By 1800 the Irish, squeezed by their lack of land and high rents, had no choice but to embrace the potato for sustenance because it yielded more food per unit of land than any grain. Reliance on a single crop is always risky, as Columella had emphasized in the first century. The potato posed risks far greater than the Irish could have imagined. The Spanish had brought little more than a few handfuls of potatoes with them. These potatoes were of the same stock and thus genetically uniform. Because the potato propagates by shoots, new potatoes, barring mutation, are genetic equivalents of the parent potato. With all potatoes near carbon copies of one another, any disease that threatens one potato threatens all.
With the potato vulnerable, catastrophe struck in 1845. Six weeks of rain hastened the spread of the blight fungus across Ireland. The plants died and potatoes rotted in the ground. Blight struck again in 1846. Their staple gone, one million starved and 1.5 million fled Ireland in the next five years.
The tragedy galvanized scientists throughout Europe into action. In 1861 Anton de Bary isolated the culprit, a fungus he named Phytophthora infestans, and by spreading it on healthy potato plants demonstrated that it caused blight. The Potato Famine had spurred de Bary’s discovery, which marked the beginning of plant pathology as a science.
As with potato diseases, scientists know little about corn diseases during the pre-Columbian period. What is clear, however, is that corn, unlike potato, is a cross-pollinating plant that produces plants with genetic diversity. Crossbreeding achieves diversity by reshuffling chromosomes in any plant or animal, including humans. This diversity should minimize the occurrence of epidemics, for within a heterogeneous population some individuals, in this case corn plants, should be resistant to disease.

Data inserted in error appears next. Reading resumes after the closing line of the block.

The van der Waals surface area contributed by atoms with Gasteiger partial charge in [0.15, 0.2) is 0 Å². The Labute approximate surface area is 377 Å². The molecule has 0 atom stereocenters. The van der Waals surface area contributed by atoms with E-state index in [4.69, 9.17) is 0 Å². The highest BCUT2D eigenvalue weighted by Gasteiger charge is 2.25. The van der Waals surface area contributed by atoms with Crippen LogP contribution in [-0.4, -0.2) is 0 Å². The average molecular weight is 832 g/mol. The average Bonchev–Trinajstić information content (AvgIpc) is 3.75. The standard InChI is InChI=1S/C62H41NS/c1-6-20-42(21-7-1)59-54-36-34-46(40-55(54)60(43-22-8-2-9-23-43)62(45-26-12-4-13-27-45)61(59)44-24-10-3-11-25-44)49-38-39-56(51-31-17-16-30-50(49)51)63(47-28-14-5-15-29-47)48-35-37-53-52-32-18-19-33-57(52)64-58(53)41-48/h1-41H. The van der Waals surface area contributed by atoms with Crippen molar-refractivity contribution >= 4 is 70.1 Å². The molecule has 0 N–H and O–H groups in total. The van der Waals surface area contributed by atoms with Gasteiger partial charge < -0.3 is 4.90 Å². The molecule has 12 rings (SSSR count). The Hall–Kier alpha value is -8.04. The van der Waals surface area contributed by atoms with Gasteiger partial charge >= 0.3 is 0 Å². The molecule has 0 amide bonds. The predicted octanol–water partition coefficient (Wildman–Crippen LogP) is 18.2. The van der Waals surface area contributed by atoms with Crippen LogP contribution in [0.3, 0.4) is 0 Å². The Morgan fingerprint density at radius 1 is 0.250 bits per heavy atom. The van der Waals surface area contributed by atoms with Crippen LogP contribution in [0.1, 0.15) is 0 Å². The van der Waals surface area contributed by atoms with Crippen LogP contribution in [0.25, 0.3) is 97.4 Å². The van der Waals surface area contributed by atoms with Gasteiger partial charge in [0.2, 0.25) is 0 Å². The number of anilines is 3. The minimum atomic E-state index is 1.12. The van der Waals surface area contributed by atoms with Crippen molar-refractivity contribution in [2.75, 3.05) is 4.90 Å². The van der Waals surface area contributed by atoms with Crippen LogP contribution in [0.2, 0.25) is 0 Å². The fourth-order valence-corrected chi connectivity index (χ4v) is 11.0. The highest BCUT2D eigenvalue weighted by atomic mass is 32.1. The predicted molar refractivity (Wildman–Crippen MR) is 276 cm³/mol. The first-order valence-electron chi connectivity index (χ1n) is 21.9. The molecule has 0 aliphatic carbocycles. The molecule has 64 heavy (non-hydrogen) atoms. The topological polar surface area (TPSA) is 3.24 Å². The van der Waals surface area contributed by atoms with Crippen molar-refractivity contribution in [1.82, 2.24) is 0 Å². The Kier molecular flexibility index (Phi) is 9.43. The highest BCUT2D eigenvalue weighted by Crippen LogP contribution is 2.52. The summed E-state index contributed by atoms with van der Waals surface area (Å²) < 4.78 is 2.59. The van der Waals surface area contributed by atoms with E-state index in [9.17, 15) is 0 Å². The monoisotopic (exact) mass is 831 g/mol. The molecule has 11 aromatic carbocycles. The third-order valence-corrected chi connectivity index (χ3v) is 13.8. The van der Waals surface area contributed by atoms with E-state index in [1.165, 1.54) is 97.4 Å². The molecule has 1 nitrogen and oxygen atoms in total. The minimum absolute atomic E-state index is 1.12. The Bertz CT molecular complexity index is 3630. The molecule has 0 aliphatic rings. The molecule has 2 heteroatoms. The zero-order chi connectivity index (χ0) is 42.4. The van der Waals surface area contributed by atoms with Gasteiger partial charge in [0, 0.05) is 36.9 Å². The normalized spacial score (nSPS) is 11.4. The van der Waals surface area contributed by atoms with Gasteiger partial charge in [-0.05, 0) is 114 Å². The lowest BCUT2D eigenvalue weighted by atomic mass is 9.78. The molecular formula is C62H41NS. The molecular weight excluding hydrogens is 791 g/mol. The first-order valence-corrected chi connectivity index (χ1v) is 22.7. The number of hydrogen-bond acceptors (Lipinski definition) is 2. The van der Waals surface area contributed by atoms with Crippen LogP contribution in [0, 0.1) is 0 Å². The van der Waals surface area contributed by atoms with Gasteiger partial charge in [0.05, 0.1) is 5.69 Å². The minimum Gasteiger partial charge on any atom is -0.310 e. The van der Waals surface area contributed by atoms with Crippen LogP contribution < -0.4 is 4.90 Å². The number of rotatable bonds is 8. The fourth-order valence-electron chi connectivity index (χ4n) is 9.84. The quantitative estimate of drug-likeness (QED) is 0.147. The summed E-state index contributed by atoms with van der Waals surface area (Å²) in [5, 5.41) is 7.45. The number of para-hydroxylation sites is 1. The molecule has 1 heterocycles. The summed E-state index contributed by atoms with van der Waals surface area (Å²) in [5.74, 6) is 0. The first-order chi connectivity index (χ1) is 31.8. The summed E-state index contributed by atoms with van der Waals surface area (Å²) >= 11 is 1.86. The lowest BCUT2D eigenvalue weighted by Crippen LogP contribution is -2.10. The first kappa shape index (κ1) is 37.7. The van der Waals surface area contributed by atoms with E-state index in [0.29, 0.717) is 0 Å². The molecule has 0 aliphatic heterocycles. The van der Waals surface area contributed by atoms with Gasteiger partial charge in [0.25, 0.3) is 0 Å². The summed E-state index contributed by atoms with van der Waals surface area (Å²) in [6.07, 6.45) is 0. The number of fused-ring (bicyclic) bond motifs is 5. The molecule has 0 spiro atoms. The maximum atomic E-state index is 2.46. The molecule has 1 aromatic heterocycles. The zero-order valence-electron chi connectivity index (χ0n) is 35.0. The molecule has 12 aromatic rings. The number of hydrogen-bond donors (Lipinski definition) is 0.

Since the 1920s, corn breeders have reduced the genetic diversity by breeding a small number of high-yielding corn plants of roughly uniform genotypes, making corn vulnerable to epidemics. An outbreak of corn stunt disease along the lower Mississippi valley in 1945, reminiscent of the stunt disease that ravaged rice in Asia, presaged corn’s vulnerability to an epidemic. As is true of rice stunt, a virus causes corn stunt disease and is spread by an insect, in this case a species of aphid.
Worse was to follow. A few stunted corn plants in Portsmouth, Ohio, erupted in an epidemic that engulfed the Ohio and Mississippi valleys in 1963 and 1964, costing farmers who had planted on some lands along these rivers their entire corn crop. The culprit was not the corn stunt virus as scientists first thought but two viruses: Maize Dwarf Mosaic Virus (MDMV) and Maize Chlorotic Dwarf Virus (MCDV). The initial confusion among scientists slowed their response, opening the entire Midwest and South to the danger of an epidemic.